57 Conclusion: “SNPs have limited potential for the delineation of genealogical relationships…” Based on 1) assumption of independence among the sampled SNP loci 2) that the microsatellites themselves are independent (not linked) My two cents: In the absence of a linkage map, the number of microsatellite or SNP loci scored must be increased to compensate for the loss of information as a result of nonindependence between markers An alternative to using independently segregating SNPs is to use independently segregating haplotypes, with each haplotype defined by a cluster of tightly linked SNPs. (e.g., Heaton et al 2002 sequenced regions around 32 cattle SNPs; additional 183 polymorphic sites; and more haplotypes for better resolution)

58 To take full advantage of the “vast” abundance of SNPs in metazoan genomes and their potential automation, we will need analytical methods that account for tight genetic linkage (McPeek and Sun 2000) and known recombination frequencies…. until then, SNP population genomics will likely only be used on model organisms.

59 Population Genomics Research  Understandings population structure, historic migrations, and gene flow among populations (e.g., Fst, coalescent approaches)  Need moderate polymorphism, low cost per sample  Allozymes, mtDNA, RAPDs, Microsatellites, AFLPs, RFLPs, SNPs  Understanding current gene flow and mating systems by direct methods (e.g., maternity analysis, paternity analysis)  Need high polymorphism, codominance, repeatability, low cost per sample  Microsatellites, allozymes  Pharmacogenomics: polymorphism-based approaches for the discovery and development of new medications; translating polymorphisms into “new genomic medicine”*  Need rapid, low-cost, repeatable way to distinguish alleles  screening large numbers of individuals; SNPs and Sequencing *New York Times, Nov. 2002


61 Pharmacogenomics  The use of DNA sequence information to measure and predict the reaction of individuals to drugs.  Pharmacogenetics is the study of this variation at the level of a single gene, while pharmacogenomics studies variation at the genome wide level.  Observation that there is great individual variation in response to drugs- genetically determined.  It is possible to measure many thousands of SNPs simultaneously in a small blood sample from a patient  Can compare “genotypes” for SNP markers linked to virtually any trait

62 Evolving Paradigm for Discovery of Genetic Polymorphisms associated with aberrant drug disposition or effects Observed phenotype - family studies- inherited basis More discoveries thru polymorphisms in candidate genes (metabolism; transport; targets of candidate medication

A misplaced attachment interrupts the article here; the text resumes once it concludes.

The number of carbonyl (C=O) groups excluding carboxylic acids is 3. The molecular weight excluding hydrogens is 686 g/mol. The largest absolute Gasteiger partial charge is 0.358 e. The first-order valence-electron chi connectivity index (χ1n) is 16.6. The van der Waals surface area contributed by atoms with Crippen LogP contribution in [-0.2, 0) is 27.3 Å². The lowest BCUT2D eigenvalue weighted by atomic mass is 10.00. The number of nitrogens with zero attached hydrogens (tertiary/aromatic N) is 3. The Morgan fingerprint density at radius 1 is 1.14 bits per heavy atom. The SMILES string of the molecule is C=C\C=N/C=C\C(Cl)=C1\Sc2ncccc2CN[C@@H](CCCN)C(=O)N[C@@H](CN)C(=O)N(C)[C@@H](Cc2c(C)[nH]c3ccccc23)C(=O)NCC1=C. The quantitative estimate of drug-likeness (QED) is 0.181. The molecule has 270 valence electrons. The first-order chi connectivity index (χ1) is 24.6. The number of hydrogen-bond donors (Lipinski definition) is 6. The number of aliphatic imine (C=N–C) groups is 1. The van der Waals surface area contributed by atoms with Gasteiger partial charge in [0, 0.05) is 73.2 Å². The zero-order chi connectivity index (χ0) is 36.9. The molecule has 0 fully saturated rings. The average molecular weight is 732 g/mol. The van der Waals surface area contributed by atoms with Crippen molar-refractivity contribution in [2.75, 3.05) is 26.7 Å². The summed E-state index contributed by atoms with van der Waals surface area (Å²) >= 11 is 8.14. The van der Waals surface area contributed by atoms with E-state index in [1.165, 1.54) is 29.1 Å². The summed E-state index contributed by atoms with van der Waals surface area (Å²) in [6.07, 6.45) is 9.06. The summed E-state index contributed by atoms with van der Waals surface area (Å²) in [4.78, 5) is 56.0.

63 New Drug Targets Expected from the Human Genome Project Number of Drug Targets 12,000 0 6,000 4,000 2,000 10,000 8,000 Approx. 500 5,000–10,000 Cumulative Number of Targets Known Today New Targets Expected from Human Genome Project Source: Drews J. Nat Biotechnol 1996;14.

64 The Gene for…

65 Disease Genes Discovered  For 1100 genes at least one disease-related mutation has been identified

66 Clinical disorders and gene mutations  Different mutations in the same gene can give rise to more or less distinct disorders, so total number of diseases for which there are known mutations is ~1500

67 Functional Classifications  Disease genes classed by function and their relative representations

68 Some Diseases Involve Polygenic Effects  There are a number of classic “genetic diseases” caused by mutations of a single gene –Huntington’s, Cystic Fibrosis, Tay-Sachs, PKU, etc.  There are also many diseases that are the result of the interactions of many genes: –Asthma, Heart disease, Cancer  Each of these genes may be considered to be a risk factor for the disease.  Groups of SNP markers may be associated with a disease without determining mechanism

69 u There are proteins that chemically activate or inactivate drugs. u Other proteins can directly enhance or block a drug's activity. u There are also genes that control side effects. Gene Product- Drug Interaction

70 Some Examples  10% of African Americans have polymorphic alleles of Glucose-6- phosphate dehydrogenase that lead to haemolyitic anemia when they are given the anti-malarial drug primaquine.

71  0.04% of individuals are homozygous for alleles of psedocholineseterase that are unable to inactivate the muscle relaxant drug succinylcholine, leading to respiratory paralysis. Succinylcholine Toxicity

72  There are many polymorphic alleles of the N-acetlytransferase (NAT2) gene with reduced (or acclerated) ability to inactivate the drug isoniazid.  Some individuals developed peripheral neuropathy in reaction to this drug  Some alleles of the NAT2 gene are also associated with succeptibility to various forms of cancer Isoniazid Metablolism